Punishment, sin and hell are mentioned to illustrate Islam’s balance (wasatiyah) approach in religious matters, that Man would not take God’s mercy and forgiveness for granted and that God maintains the option, being a Supreme Being who has none to impose anything on Him, to effect His other attributes such as the Most Just; He will not only reward Man for their good deeds but also punish them for the evil that they have committed and the latter becomes pertinent when Man has been given endless chances and warnings in order to set example for others.
There are many hadiths that state God’s compassionate treatment of sinners, that He will be quick to forgive them regardless of the size of their sins, which points to His preference to being forgiving and merciful. And God would rather forgive, even for a slight reason, than punish. Some of these hadiths are mentioned above, but one of the most explicit statement to that effect is, “When Allah created the creatures, He wrote in the Book, which is with Him over His Throne: ‘Verily, My Mercy prevailed over My Wrath” (Narrated by Al-Bukhari and Muslim)
True, conveying to and teaching Man about sin, punishment and hell is part of Islam. However, to make them as the very basis of Man’s devotion and submission to God is seriously problematic in Islam.
Application in real life
The importance of the above understanding is not just due to the need for a comprehensive knowledge of God. More importantly, it is also because such understanding has a bearing on our behaviour vis-à-vis his religious commitments such as how do we convey Islam to Man, how do we practise Islam daily and how do we relate with others, be it fellow human beings or God’s other creations.
If we agree to embrace the above understanding of God, it means the way we introduce God to Man must reflect God as the Most Compassionate, not an angry and avenging, persona.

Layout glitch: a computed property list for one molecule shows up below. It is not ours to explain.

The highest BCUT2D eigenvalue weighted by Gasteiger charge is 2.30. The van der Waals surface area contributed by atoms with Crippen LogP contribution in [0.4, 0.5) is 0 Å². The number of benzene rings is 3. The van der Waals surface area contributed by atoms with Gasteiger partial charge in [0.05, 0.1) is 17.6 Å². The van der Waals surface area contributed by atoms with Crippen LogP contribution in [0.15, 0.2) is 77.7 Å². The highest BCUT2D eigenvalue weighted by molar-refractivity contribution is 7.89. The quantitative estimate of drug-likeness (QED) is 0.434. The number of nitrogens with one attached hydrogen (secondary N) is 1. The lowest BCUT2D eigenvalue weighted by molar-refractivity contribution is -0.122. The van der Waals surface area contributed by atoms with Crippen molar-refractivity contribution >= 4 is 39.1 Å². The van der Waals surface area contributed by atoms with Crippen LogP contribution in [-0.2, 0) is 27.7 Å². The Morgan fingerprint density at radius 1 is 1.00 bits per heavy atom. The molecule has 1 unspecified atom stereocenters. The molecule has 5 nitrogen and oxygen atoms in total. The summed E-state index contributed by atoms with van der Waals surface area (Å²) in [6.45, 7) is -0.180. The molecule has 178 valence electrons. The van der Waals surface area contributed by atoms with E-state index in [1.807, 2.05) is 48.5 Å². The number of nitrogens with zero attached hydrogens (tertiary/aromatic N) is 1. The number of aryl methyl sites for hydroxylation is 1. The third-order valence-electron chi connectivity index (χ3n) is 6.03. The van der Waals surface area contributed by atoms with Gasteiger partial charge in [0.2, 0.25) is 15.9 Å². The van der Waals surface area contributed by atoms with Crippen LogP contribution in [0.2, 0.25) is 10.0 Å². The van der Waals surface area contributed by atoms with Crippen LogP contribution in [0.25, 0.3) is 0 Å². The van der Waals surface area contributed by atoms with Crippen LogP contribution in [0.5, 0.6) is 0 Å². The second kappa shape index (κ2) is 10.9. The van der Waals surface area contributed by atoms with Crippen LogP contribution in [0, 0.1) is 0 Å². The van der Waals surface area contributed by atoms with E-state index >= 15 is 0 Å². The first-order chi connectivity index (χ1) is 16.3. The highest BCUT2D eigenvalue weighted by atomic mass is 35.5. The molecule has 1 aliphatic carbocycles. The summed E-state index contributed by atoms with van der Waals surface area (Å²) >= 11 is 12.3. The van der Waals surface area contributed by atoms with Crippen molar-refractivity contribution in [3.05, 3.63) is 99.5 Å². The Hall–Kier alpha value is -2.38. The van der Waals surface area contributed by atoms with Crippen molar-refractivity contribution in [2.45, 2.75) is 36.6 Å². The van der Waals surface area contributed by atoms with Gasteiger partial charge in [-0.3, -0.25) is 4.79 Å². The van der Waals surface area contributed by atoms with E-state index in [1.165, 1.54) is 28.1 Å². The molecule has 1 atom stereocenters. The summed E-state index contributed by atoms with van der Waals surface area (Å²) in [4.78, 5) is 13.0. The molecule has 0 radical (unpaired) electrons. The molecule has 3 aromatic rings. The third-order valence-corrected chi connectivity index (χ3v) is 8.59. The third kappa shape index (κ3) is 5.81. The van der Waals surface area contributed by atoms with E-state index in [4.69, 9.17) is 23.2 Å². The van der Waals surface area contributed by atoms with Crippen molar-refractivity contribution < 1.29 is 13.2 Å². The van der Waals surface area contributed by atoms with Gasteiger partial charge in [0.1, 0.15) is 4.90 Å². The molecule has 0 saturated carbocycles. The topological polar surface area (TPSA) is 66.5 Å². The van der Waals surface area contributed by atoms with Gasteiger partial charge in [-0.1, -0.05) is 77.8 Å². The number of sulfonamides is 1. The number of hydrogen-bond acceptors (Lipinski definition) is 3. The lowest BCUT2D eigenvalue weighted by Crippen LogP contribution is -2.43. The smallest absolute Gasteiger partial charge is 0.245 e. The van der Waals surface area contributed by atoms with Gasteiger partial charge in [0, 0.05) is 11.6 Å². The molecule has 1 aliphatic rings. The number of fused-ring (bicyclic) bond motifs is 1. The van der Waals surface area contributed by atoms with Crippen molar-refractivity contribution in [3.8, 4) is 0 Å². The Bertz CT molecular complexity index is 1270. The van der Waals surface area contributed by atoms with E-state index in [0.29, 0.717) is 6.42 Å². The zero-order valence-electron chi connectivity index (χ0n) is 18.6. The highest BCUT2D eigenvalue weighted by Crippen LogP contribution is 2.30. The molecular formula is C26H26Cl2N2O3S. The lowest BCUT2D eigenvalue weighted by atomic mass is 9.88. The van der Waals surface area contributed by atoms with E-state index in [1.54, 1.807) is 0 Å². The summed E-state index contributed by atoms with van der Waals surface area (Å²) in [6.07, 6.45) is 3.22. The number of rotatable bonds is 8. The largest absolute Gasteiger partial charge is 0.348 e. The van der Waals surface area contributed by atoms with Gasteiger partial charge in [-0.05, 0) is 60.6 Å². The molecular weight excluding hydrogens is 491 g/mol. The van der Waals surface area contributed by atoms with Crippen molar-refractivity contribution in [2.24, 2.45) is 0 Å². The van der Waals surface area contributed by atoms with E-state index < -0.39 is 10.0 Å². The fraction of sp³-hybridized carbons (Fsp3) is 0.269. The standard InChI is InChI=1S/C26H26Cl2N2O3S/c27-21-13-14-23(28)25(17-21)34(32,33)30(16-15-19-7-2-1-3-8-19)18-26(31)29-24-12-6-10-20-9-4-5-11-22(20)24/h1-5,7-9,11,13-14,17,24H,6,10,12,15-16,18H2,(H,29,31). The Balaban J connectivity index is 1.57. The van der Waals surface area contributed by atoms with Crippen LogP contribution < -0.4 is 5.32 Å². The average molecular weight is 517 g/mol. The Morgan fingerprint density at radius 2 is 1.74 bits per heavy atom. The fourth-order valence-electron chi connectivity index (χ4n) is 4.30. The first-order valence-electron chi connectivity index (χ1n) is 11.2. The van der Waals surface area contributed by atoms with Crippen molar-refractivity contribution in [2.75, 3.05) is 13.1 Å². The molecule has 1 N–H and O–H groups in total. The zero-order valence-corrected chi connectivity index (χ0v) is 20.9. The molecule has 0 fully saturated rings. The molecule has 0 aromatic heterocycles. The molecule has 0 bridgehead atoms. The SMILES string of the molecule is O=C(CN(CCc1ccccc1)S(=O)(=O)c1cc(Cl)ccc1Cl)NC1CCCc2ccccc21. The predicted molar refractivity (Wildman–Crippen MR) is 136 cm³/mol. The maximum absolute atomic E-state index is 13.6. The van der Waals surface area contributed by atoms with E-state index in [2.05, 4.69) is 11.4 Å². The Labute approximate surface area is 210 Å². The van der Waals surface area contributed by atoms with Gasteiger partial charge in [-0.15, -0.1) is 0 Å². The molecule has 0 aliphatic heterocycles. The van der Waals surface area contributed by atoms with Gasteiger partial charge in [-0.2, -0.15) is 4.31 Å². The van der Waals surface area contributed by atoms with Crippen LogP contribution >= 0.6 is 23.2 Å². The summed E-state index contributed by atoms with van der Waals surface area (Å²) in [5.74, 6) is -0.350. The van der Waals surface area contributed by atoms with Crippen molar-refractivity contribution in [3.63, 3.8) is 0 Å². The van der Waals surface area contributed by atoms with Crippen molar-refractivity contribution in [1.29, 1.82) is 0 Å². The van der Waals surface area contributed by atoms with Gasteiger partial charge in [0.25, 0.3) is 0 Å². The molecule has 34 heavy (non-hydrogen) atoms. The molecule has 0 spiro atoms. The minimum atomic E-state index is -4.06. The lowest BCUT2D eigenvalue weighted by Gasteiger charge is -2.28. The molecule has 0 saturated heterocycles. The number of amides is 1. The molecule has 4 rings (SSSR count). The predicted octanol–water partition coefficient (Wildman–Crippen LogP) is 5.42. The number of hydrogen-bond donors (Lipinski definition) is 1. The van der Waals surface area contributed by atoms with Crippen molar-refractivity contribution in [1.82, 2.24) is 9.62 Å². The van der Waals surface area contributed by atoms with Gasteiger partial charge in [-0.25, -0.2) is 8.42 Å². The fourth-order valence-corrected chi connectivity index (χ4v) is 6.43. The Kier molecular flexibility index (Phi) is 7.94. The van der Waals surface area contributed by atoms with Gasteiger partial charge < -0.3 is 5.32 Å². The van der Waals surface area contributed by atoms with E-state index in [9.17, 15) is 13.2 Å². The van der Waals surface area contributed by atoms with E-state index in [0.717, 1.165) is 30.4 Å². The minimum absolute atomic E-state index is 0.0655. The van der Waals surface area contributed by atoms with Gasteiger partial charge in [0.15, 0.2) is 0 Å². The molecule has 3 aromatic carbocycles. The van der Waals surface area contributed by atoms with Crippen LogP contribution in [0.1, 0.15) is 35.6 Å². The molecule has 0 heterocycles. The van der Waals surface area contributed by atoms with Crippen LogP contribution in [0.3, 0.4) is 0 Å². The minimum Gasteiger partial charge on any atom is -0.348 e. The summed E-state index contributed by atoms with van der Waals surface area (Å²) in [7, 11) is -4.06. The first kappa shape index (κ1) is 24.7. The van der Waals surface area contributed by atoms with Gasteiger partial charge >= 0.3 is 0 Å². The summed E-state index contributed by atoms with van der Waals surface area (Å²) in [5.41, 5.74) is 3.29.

When performing our religious duties and calling others to it, we will do it out of love of Him and yearning of His love first, not out of fear.
We will have to propagate Islam as a message of love first to all, not a threat for obedience and submission, in contrast to group like ISIS.
God’s preference to compassion, mercy and forgiveness when dealing with Man’s imperfections and weaknesses, should become a good guiding example for us when dealing with Man – we strive to be kind and gracious (not harsh/violent) and forgiving (not bearing grudge) to others.
With such behaviour, we will be portraying an image of a kind, compassionate and gracious Muslim father/teacher/ leader etc. We are respected because of our compassion and kindness, not power or authority that we could bear upon others. Others are willing to obey us out of love for us, not fear
Truly, we should not neglect God’s other attributes that project His power and ability to effect fearsome punishment. However, this should not also blind us from seeing what God has chosen for himself and showed His preference as elucidated in the Qur’an and many hadiths when making calls to Man to take the path of Islam.